What Is Agile Data Modeling?

What Is Agile Data Modeling

Data modeling is the act of assembling and curating data for a particular analytical goal, typically performed by data engineers. Agile data modeling describes a more simplified provisioning of data models, allowing business users to create their own models. This reduces or eliminates the need for human data engineers to provision data, considerably expediting the data modeling process. With agile data modeling, not only can existing queries be answered quickly and consistently, but the time savings opens the door to a dramatic expansion of the company’s data exploration and insight generation.

Requirements for agile data modeling

Traditionally, data had to be tagged manually with the company’s definition of what type of data it is and what it is used for. Agile data modeling gives users a much deeper understanding of the data. More information encoded into the model, along with the appropriate UX application for conveying that information, means faster and more accurate representations of use cases. If all of your data is tagged with this level of granularity, it guarantees interoperability and data can be mixed and matched to build robust data models and drive valuable business insights.

Agile data modeling helps ensure an organization has the ability to stay competitive with fast, agile big data analytics. However, successful agile data modeling requires a detailed understanding of the data: statistics on the data, the databases involved, the load on those shared resources, use cases and intent of data consumers, security constraints, etc. Analysts therefore need platforms that are both operational in scale, and flexible enough to support the investigative nature of their jobs. To achieve this, a new kind of platform is required: the adaptive analytics fabric.

An adaptive analytics fabric seamlessly weaves together data that is used to drive business decisions from a wide variety of sources. Unlike a physical data warehouse, an adaptive analytics fabric does not require data to be stored in a single location. It intelligently virtualizes an organization’s siloed data into a single, unified data view from which a variety of BI tools can obtain fast, consistent answers. Data is queried in its native form “as is,” but appears as part of a unified data warehouse to users.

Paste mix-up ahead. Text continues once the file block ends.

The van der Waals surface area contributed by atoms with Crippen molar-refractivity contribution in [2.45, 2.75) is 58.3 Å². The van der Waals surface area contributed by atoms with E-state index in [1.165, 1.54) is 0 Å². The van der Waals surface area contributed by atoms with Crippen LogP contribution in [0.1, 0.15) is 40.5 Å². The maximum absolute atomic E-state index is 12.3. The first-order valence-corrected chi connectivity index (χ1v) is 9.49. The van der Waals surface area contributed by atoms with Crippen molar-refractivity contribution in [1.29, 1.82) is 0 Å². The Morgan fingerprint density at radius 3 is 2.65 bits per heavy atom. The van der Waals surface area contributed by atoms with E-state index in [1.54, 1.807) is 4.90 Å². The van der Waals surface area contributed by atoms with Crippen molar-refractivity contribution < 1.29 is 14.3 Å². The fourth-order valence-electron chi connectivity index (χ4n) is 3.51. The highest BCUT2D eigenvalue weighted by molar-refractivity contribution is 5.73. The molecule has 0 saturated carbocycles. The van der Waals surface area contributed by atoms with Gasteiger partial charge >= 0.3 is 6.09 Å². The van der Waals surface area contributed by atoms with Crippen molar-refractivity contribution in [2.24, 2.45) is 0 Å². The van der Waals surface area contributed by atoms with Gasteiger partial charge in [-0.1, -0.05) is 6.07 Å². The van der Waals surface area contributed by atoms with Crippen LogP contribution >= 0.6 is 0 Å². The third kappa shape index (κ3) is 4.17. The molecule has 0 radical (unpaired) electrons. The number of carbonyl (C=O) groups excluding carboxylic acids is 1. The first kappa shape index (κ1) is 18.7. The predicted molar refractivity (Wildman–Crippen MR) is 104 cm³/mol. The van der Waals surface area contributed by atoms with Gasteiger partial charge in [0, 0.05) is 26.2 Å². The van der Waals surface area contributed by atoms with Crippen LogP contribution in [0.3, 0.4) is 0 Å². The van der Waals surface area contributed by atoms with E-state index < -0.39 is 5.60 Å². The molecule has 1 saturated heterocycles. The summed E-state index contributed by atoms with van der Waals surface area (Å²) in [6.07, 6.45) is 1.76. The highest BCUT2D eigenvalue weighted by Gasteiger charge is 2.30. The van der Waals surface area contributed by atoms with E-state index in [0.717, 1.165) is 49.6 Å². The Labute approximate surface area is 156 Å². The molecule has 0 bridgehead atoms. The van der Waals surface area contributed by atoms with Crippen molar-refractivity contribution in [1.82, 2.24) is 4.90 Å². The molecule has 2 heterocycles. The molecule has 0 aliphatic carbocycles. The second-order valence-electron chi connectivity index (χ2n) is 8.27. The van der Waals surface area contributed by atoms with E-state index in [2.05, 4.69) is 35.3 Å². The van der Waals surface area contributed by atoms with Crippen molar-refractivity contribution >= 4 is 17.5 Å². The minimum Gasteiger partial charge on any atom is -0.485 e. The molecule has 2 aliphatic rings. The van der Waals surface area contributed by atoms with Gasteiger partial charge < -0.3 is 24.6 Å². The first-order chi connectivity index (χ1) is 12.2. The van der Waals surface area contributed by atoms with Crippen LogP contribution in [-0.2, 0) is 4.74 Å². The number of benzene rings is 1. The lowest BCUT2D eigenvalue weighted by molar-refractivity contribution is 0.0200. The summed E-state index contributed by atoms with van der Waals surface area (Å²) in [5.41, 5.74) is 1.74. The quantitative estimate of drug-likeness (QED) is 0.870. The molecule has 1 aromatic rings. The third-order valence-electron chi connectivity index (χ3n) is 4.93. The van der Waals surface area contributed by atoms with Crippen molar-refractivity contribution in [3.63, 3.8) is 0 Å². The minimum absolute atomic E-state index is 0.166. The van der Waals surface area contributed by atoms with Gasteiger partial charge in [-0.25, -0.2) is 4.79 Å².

The following capabilities are integral to implementing next-gen agile data modeling, and are enabled by adopting an adaptive analytics fabric.

Autonomous data engineering

Autonomous data engineering produces optimizations that a human would not be able to conceive of. It uses machine learning (ML) to look at all the data, how it’s queried, and how it’s integrated into models being built by any user across the enterprise. Autonomous data engineering digests all of this information and builds optimal acceleration structures. 

Autonomous data engineering can also automatically place data into the right database for it to achieve optimal performance, so you can leverage many different data platforms that each have different advantages. This takes a traditional liability—the variability of all your different database types—and turns it into a strength. 

Reverse engineering/Auto modeling

An adaptive analytics fabric can automatically understand the capabilities of the data platform, what data is available, and how it can be combined, with limited user intervention. This allows you to ingest new data sources quickly and easily, and automatically discover what your data is, its capabilities and limitations, and how to integrate that data with other data when building models.